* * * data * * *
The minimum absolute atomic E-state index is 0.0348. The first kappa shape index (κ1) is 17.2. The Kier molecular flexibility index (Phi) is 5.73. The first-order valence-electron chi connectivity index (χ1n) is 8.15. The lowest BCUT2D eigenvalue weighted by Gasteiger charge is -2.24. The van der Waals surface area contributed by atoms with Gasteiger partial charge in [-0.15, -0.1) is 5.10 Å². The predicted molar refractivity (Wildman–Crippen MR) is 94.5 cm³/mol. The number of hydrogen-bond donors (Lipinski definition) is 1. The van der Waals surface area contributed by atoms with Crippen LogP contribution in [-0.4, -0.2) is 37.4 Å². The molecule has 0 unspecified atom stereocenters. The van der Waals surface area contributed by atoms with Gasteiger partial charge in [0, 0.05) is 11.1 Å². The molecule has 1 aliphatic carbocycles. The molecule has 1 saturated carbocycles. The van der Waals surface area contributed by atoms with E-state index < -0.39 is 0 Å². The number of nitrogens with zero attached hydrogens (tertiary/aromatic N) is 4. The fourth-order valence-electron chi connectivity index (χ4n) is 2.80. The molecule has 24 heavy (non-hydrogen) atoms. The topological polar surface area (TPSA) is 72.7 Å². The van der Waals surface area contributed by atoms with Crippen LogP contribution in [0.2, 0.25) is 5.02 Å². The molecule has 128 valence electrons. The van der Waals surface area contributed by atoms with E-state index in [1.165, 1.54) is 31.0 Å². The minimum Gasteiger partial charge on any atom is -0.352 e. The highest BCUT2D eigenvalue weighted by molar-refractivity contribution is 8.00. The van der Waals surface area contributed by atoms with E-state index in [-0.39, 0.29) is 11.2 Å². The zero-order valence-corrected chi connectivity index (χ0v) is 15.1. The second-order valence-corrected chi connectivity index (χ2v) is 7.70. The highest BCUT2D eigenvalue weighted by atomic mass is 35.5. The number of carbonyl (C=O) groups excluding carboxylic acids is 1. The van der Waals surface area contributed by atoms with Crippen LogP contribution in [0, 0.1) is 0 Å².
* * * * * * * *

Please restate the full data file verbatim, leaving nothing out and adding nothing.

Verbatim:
The minimum absolute atomic E-state index is 0.0348. The first kappa shape index (κ1) is 17.2. The Kier molecular flexibility index (Phi) is 5.73. The first-order valence-electron chi connectivity index (χ1n) is 8.15. The lowest BCUT2D eigenvalue weighted by Gasteiger charge is -2.24. The van der Waals surface area contributed by atoms with Gasteiger partial charge in [-0.15, -0.1) is 5.10 Å². The predicted molar refractivity (Wildman–Crippen MR) is 94.5 cm³/mol. The number of hydrogen-bond donors (Lipinski definition) is 1. The van der Waals surface area contributed by atoms with Crippen LogP contribution in [-0.4, -0.2) is 37.4 Å². The molecule has 0 unspecified atom stereocenters. The van der Waals surface area contributed by atoms with Gasteiger partial charge in [0, 0.05) is 11.1 Å². The molecule has 1 aliphatic carbocycles. The molecule has 1 saturated carbocycles. The van der Waals surface area contributed by atoms with E-state index < -0.39 is 0 Å². The number of nitrogens with zero attached hydrogens (tertiary/aromatic N) is 4. The fourth-order valence-electron chi connectivity index (χ4n) is 2.80. The molecule has 24 heavy (non-hydrogen) atoms. The topological polar surface area (TPSA) is 72.7 Å². The van der Waals surface area contributed by atoms with Crippen LogP contribution in [0.2, 0.25) is 5.02 Å². The molecule has 128 valence electrons. The van der Waals surface area contributed by atoms with E-state index in [1.165, 1.54) is 31.0 Å². The minimum Gasteiger partial charge on any atom is -0.352 e. The highest BCUT2D eigenvalue weighted by molar-refractivity contribution is 8.00. The van der Waals surface area contributed by atoms with E-state index in [-0.39, 0.29) is 11.2 Å². The zero-order valence-corrected chi connectivity index (χ0v) is 15.1. The second-order valence-corrected chi connectivity index (χ2v) is 7.70. The highest BCUT2D eigenvalue weighted by atomic mass is 35.5. The number of carbonyl (C=O) groups excluding carboxylic acids is 1. The van der Waals surface area contributed by atoms with Crippen LogP contribution in [0, 0.1) is 0 Å².